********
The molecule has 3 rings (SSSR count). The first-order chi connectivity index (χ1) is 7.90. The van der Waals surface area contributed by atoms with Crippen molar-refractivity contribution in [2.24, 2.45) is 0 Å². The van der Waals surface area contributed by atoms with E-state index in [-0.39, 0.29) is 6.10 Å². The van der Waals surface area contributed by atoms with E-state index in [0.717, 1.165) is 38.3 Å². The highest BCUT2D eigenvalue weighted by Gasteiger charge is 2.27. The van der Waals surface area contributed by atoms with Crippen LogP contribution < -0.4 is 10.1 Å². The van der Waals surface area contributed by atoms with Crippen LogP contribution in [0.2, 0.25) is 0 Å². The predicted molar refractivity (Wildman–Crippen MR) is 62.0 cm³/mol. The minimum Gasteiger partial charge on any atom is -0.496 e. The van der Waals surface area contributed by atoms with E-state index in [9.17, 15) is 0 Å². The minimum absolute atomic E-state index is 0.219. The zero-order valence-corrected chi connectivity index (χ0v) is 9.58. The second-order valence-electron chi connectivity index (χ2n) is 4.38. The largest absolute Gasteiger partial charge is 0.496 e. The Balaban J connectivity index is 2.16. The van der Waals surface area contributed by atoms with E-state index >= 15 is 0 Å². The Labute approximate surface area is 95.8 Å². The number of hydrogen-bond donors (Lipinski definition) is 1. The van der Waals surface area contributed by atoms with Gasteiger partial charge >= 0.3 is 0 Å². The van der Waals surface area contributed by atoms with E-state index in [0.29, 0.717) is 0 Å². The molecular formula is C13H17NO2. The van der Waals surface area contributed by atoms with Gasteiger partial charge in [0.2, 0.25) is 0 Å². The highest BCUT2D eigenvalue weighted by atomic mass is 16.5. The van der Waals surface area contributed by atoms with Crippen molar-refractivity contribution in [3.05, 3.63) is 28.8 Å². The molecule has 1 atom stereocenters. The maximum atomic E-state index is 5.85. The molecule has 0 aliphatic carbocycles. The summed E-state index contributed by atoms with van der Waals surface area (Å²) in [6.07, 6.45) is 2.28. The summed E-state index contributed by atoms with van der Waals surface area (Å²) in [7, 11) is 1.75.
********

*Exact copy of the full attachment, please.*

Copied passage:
The molecule has 3 rings (SSSR count). The first-order chi connectivity index (χ1) is 7.90. The van der Waals surface area contributed by atoms with Crippen molar-refractivity contribution in [2.24, 2.45) is 0 Å². The van der Waals surface area contributed by atoms with E-state index in [-0.39, 0.29) is 6.10 Å². The van der Waals surface area contributed by atoms with E-state index in [0.717, 1.165) is 38.3 Å². The highest BCUT2D eigenvalue weighted by Gasteiger charge is 2.27. The van der Waals surface area contributed by atoms with Crippen LogP contribution < -0.4 is 10.1 Å². The van der Waals surface area contributed by atoms with Crippen LogP contribution in [0.2, 0.25) is 0 Å². The predicted molar refractivity (Wildman–Crippen MR) is 62.0 cm³/mol. The minimum Gasteiger partial charge on any atom is -0.496 e. The van der Waals surface area contributed by atoms with E-state index in [9.17, 15) is 0 Å². The minimum absolute atomic E-state index is 0.219. The zero-order valence-corrected chi connectivity index (χ0v) is 9.58. The second-order valence-electron chi connectivity index (χ2n) is 4.38. The largest absolute Gasteiger partial charge is 0.496 e. The Balaban J connectivity index is 2.16. The van der Waals surface area contributed by atoms with E-state index >= 15 is 0 Å². The Labute approximate surface area is 95.8 Å². The number of hydrogen-bond donors (Lipinski definition) is 1. The van der Waals surface area contributed by atoms with Gasteiger partial charge >= 0.3 is 0 Å². The van der Waals surface area contributed by atoms with E-state index in [0.29, 0.717) is 0 Å². The molecular formula is C13H17NO2. The van der Waals surface area contributed by atoms with Gasteiger partial charge in [0.2, 0.25) is 0 Å². The highest BCUT2D eigenvalue weighted by atomic mass is 16.5. The van der Waals surface area contributed by atoms with Crippen molar-refractivity contribution in [3.05, 3.63) is 28.8 Å². The molecule has 1 atom stereocenters. The maximum atomic E-state index is 5.85. The molecule has 0 aliphatic carbocycles. The summed E-state index contributed by atoms with van der Waals surface area (Å²) in [6.07, 6.45) is 2.28. The summed E-state index contributed by atoms with van der Waals surface area (Å²) in [7, 11) is 1.75.